Back to Doping Square One

Take a good look at the below tableau: Such a scene of triumph and female empowerment, smiles all around, the Russian flag wielded like a blanket and the (bizarre, disjointed) logo of the 2012 London Summer Games looming off to the left.

Sadly, as was revealed to the world not so long ago – by the WADA, the World Anti-Doping Agency – if that Russian flag stands for anything these days, it stands for a state-sponsored campaign of deliberate cheating at international athletics competitions through doping and other artificial (and banned) chemical advantages. The two “athletes” pictured here, track-and-field runners Mariya Savinova and Ekaterina Poistogova, were both on a list of five published in November for which the WADA recommended a lifetime ban from any further competitions. (As you will further be aware, the International Association of Athletics Federations (IAAF) also banned all Russian track-and-field athletes from the upcoming Rio Olympic Games.)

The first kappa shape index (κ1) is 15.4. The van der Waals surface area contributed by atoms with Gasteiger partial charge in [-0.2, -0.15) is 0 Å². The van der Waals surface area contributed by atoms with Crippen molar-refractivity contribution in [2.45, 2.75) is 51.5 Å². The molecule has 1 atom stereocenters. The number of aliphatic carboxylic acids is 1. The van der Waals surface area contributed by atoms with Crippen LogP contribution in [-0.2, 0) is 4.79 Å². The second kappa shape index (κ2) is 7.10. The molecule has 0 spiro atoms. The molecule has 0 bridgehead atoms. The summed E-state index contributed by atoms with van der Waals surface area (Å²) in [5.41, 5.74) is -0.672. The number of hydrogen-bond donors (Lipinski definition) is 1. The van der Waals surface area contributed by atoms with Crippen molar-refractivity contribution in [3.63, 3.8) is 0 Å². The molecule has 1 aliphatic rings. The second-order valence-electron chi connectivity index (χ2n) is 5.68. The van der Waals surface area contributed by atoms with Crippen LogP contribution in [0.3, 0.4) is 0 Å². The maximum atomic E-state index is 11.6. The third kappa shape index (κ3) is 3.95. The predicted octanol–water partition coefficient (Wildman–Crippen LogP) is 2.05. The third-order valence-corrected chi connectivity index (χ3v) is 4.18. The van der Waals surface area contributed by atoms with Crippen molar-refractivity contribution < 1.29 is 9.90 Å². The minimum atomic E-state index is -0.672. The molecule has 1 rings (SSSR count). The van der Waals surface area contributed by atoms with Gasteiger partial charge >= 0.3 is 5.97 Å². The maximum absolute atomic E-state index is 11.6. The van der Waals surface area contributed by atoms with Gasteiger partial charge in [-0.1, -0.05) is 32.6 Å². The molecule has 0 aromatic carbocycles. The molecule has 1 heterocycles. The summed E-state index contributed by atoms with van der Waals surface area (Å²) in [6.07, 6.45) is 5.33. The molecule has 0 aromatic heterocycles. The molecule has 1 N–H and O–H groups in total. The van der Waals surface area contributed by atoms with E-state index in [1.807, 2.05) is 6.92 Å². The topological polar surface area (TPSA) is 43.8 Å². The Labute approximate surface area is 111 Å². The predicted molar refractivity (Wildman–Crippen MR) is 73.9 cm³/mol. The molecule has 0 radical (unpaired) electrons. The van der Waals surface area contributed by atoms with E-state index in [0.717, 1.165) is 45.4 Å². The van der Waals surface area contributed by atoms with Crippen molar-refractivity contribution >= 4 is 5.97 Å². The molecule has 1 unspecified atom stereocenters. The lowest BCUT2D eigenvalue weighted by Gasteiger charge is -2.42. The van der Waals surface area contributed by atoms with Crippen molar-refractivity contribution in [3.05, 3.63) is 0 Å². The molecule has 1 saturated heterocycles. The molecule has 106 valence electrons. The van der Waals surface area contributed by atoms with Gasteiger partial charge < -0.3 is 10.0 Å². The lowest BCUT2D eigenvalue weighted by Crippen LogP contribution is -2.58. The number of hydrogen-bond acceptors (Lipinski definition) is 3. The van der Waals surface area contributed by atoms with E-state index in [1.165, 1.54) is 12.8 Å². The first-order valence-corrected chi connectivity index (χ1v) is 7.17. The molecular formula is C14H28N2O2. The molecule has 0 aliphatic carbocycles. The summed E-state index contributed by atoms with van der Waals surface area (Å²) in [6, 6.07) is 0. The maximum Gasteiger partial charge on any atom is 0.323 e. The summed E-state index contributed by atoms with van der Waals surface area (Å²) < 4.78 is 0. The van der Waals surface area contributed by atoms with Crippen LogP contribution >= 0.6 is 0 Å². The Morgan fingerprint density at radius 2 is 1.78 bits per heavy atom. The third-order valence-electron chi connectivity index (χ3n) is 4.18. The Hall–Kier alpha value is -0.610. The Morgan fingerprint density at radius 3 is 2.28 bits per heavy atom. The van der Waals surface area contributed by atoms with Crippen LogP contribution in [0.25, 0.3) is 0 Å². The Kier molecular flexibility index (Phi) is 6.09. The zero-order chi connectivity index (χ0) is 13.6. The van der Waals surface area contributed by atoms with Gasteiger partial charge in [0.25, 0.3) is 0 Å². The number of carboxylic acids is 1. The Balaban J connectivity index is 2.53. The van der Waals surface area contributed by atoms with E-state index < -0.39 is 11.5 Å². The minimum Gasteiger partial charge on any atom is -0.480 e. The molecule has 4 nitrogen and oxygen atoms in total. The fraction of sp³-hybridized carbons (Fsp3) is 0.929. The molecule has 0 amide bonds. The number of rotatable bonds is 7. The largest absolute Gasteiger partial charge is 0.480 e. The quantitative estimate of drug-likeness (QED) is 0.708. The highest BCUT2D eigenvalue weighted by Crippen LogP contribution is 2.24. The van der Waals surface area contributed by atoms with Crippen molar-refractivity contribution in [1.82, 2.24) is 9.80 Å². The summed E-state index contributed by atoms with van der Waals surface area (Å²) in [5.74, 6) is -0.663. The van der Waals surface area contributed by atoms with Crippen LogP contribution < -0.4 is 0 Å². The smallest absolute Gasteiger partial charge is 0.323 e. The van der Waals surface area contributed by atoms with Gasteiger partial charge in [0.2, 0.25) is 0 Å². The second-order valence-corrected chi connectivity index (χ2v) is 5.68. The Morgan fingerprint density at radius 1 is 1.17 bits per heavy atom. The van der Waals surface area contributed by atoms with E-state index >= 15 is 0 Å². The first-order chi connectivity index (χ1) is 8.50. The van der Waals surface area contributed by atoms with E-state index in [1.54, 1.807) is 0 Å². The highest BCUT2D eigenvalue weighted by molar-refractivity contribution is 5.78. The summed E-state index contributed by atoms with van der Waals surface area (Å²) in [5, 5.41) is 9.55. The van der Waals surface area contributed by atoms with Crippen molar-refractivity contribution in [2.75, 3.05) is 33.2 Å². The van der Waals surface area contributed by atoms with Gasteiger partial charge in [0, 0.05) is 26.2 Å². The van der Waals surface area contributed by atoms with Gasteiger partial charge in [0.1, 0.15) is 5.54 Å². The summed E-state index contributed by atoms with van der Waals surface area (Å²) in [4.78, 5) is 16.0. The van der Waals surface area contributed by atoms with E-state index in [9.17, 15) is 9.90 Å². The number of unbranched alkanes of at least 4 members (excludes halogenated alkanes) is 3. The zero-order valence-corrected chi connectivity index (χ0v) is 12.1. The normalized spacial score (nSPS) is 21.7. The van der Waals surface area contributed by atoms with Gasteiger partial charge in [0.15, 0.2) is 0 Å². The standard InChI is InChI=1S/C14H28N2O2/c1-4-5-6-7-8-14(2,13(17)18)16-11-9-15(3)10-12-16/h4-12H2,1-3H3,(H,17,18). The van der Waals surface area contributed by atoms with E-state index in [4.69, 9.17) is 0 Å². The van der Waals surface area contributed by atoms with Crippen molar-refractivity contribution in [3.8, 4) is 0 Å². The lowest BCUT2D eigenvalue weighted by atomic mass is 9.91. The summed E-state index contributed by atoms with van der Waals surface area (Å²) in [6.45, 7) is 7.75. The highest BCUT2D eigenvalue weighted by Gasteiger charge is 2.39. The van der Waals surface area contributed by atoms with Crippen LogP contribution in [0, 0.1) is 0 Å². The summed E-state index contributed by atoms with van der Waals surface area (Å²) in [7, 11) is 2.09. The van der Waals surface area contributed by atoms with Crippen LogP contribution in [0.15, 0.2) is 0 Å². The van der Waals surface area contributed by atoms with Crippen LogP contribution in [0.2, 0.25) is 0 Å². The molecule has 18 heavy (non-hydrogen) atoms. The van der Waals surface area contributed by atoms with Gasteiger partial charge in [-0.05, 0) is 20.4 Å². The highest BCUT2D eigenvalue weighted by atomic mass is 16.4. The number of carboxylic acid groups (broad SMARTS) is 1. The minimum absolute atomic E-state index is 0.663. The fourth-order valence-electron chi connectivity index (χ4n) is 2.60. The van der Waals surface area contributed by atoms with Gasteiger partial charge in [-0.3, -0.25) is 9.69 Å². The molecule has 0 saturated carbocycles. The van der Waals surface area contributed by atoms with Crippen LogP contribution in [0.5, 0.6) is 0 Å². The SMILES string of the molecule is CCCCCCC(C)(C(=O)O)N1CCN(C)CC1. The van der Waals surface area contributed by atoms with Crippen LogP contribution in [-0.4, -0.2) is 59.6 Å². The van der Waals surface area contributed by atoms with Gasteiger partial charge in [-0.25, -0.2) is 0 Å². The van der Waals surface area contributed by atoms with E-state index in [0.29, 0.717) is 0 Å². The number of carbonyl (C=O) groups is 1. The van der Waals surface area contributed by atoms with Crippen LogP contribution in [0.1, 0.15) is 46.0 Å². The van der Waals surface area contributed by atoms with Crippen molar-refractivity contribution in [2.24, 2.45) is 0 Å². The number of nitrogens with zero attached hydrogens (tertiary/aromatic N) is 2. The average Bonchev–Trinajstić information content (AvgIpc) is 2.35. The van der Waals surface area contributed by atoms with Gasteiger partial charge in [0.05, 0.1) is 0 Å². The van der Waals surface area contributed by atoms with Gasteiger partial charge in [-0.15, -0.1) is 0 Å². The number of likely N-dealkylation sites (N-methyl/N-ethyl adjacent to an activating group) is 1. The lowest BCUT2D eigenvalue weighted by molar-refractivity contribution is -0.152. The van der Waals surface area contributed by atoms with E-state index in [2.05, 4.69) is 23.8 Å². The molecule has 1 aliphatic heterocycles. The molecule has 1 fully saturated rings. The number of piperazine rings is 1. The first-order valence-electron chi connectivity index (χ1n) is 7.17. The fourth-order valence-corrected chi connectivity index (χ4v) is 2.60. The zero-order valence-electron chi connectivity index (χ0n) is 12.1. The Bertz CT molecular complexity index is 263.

Gee, people pay billions to build facilities and throw a a high-level athletics party (OK, “competition”), invite you to come join in – and then you cheat! Not being especially grateful for the hospitality there, wouldn’t you agree? That may be why, as the Volkskrant reports here, the British athletic federation, UK Athletics, has just put out a quite remarkable anti-doping proposal, entitled “Manifesto for Clean Athletics.” Here are the introductory words of Chairman Ed Warner: